Investors rightly worry that a Le Pen victory could change the euro picture overnight and cause initially hazardous reaction (e.g. European stock markets fall 20-30 percent). Other regions won’t escape such a sell off. Remember that the S&P 500 fell close to 20 percent in May 2011 when fears of Greece exiting the eurozone surfaced. Our view is less alarmist.
Results from the recent Dutch elections removed one engine of political uncertainty in the eurozone. Will this year's remaining European electoral calendar echo this outcome and release an economy ready to accelerate?
China is the stock market investors love to hate. The conversations are always about what could go wrong in China and rarely about what will go right. And yet Chinese equities outperformed other emerging markets during the past one-, three- and five-year periods.
Overseas investors must pay attention to the way proposed US trade policies will affect emerging markets. And within the ones best protected, Indian small caps are our favorite, especially as domestic reform turbulence subsides.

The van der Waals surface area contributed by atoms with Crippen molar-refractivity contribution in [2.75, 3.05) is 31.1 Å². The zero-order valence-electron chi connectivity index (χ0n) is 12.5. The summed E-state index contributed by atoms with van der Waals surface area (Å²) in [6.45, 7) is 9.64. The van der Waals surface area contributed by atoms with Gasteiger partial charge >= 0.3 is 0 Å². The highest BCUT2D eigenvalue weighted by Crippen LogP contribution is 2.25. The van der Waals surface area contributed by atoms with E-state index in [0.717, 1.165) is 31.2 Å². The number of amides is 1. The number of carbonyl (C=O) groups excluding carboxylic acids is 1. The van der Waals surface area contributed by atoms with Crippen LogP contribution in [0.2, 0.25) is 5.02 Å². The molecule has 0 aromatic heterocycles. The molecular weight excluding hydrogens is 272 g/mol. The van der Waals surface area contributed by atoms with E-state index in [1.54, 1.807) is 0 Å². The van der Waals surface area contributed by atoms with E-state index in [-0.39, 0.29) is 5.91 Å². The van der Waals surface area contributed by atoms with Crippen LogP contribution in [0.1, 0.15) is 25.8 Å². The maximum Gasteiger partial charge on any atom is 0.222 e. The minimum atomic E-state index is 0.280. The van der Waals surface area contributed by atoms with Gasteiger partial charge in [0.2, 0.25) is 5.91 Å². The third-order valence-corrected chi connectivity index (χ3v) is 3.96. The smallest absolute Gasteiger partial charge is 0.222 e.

On Nov. 8, 2016, India’s Prime Minister Narendra Modi proved one more time that he’s not an ordinary politician when the government withdrew the legal-tender status of the 500- and 1,000-rupee currency notes. India’s decision to ban some currency has created problems, but only in the short term. The economy and market remain robust, and the coming volatility is an opportunity to buy.
If the new administration lives up to its promises and increases the defense budget during its time in office, current equity valuations in the industry should be sustainable. But prospective investors should remember that the new administration’s first proposed budget will be for 2018, so the defense industry’s financial results won’t receive a bump until 2019. And not all companies will benefit to the same degree.
Geopolitical developments will increasingly shape the global economy and how investors allocate capital. We look at two companies primed to benefit from increased defense spending in key parts of the world.
Demand for economic growth from both politicians and the electorate is growing, leading to increasing talk and some planning for major infrastructure projects. The move here is to focus more on the companies likely to benefit than a macro story that lifts the entire area.
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